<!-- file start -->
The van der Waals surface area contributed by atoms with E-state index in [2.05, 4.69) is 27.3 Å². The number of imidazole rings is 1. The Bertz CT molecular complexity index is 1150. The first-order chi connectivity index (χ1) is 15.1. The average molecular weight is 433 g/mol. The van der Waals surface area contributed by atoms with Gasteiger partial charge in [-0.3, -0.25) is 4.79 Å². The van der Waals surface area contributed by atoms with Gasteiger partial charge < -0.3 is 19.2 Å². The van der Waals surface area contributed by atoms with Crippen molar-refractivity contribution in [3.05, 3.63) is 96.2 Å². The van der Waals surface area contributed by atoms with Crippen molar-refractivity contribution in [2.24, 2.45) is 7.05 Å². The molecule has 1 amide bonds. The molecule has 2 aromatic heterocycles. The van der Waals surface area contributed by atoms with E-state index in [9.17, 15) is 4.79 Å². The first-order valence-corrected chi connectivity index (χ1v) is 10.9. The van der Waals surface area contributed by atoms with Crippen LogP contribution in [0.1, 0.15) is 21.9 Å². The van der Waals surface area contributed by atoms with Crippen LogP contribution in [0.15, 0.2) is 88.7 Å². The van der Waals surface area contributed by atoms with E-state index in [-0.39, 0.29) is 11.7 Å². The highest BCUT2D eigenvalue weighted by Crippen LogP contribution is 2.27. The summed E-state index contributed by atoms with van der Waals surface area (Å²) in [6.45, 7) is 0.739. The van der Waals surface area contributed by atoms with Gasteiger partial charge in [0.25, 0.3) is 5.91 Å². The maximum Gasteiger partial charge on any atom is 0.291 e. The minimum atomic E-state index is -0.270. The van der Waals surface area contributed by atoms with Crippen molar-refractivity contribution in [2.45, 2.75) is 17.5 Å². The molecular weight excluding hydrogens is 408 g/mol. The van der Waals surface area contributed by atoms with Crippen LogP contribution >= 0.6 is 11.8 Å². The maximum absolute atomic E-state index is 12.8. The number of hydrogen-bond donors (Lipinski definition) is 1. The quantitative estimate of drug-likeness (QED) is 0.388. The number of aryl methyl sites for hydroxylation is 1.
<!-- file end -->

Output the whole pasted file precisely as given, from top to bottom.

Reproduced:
The van der Waals surface area contributed by atoms with E-state index in [2.05, 4.69) is 27.3 Å². The number of imidazole rings is 1. The Bertz CT molecular complexity index is 1150. The first-order chi connectivity index (χ1) is 15.1. The average molecular weight is 433 g/mol. The van der Waals surface area contributed by atoms with Gasteiger partial charge in [-0.3, -0.25) is 4.79 Å². The van der Waals surface area contributed by atoms with Gasteiger partial charge < -0.3 is 19.2 Å². The van der Waals surface area contributed by atoms with Crippen molar-refractivity contribution in [3.05, 3.63) is 96.2 Å². The van der Waals surface area contributed by atoms with Crippen molar-refractivity contribution in [2.24, 2.45) is 7.05 Å². The molecule has 1 amide bonds. The molecule has 2 aromatic heterocycles. The van der Waals surface area contributed by atoms with E-state index in [9.17, 15) is 4.79 Å². The first-order valence-corrected chi connectivity index (χ1v) is 10.9. The van der Waals surface area contributed by atoms with Crippen LogP contribution in [0.1, 0.15) is 21.9 Å². The van der Waals surface area contributed by atoms with Crippen LogP contribution in [0.15, 0.2) is 88.7 Å². The van der Waals surface area contributed by atoms with E-state index in [-0.39, 0.29) is 11.7 Å². The highest BCUT2D eigenvalue weighted by Crippen LogP contribution is 2.27. The summed E-state index contributed by atoms with van der Waals surface area (Å²) in [6.45, 7) is 0.739. The van der Waals surface area contributed by atoms with Gasteiger partial charge in [0.25, 0.3) is 5.91 Å². The maximum Gasteiger partial charge on any atom is 0.291 e. The minimum atomic E-state index is -0.270. The van der Waals surface area contributed by atoms with Crippen molar-refractivity contribution in [2.45, 2.75) is 17.5 Å². The molecular weight excluding hydrogens is 408 g/mol. The van der Waals surface area contributed by atoms with Crippen LogP contribution >= 0.6 is 11.8 Å². The maximum absolute atomic E-state index is 12.8. The number of hydrogen-bond donors (Lipinski definition) is 1. The quantitative estimate of drug-likeness (QED) is 0.388. The number of aryl methyl sites for hydroxylation is 1.